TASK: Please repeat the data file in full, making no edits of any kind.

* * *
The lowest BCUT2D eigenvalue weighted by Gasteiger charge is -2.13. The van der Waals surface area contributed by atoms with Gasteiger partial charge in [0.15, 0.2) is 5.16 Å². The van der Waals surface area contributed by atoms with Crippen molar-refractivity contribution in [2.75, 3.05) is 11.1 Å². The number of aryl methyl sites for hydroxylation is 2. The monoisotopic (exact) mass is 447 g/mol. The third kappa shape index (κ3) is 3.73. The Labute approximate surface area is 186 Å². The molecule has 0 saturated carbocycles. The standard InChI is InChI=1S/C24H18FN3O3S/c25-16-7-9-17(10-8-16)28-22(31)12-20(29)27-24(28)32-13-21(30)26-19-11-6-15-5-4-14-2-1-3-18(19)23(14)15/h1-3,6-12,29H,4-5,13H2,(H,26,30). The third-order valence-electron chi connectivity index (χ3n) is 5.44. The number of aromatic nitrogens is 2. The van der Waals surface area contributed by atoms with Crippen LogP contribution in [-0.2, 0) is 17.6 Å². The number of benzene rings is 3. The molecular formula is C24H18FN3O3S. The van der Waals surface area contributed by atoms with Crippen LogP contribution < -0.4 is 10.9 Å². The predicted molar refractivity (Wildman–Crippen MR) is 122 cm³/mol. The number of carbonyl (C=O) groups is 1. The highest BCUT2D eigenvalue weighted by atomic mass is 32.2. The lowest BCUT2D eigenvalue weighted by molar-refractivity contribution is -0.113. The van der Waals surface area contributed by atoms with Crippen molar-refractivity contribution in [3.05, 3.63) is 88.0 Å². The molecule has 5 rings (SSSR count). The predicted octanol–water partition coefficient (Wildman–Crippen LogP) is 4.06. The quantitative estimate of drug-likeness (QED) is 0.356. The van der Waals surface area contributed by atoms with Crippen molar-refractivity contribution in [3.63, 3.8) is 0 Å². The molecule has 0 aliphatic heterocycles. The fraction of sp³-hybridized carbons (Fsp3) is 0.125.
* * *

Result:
The lowest BCUT2D eigenvalue weighted by Gasteiger charge is -2.13. The van der Waals surface area contributed by atoms with Gasteiger partial charge in [0.15, 0.2) is 5.16 Å². The van der Waals surface area contributed by atoms with Crippen molar-refractivity contribution in [2.75, 3.05) is 11.1 Å². The number of aryl methyl sites for hydroxylation is 2. The monoisotopic (exact) mass is 447 g/mol. The third kappa shape index (κ3) is 3.73. The Labute approximate surface area is 186 Å². The molecule has 0 saturated carbocycles. The standard InChI is InChI=1S/C24H18FN3O3S/c25-16-7-9-17(10-8-16)28-22(31)12-20(29)27-24(28)32-13-21(30)26-19-11-6-15-5-4-14-2-1-3-18(19)23(14)15/h1-3,6-12,29H,4-5,13H2,(H,26,30). The third-order valence-electron chi connectivity index (χ3n) is 5.44. The number of aromatic nitrogens is 2. The van der Waals surface area contributed by atoms with Crippen LogP contribution in [-0.2, 0) is 17.6 Å². The number of benzene rings is 3. The molecular formula is C24H18FN3O3S. The van der Waals surface area contributed by atoms with Crippen LogP contribution < -0.4 is 10.9 Å². The predicted molar refractivity (Wildman–Crippen MR) is 122 cm³/mol. The number of carbonyl (C=O) groups is 1. The highest BCUT2D eigenvalue weighted by atomic mass is 32.2. The lowest BCUT2D eigenvalue weighted by molar-refractivity contribution is -0.113. The van der Waals surface area contributed by atoms with Crippen molar-refractivity contribution in [3.05, 3.63) is 88.0 Å². The molecule has 5 rings (SSSR count). The predicted octanol–water partition coefficient (Wildman–Crippen LogP) is 4.06. The quantitative estimate of drug-likeness (QED) is 0.356. The van der Waals surface area contributed by atoms with Crippen molar-refractivity contribution in [3.63, 3.8) is 0 Å². The molecule has 0 aliphatic heterocycles. The fraction of sp³-hybridized carbons (Fsp3) is 0.125.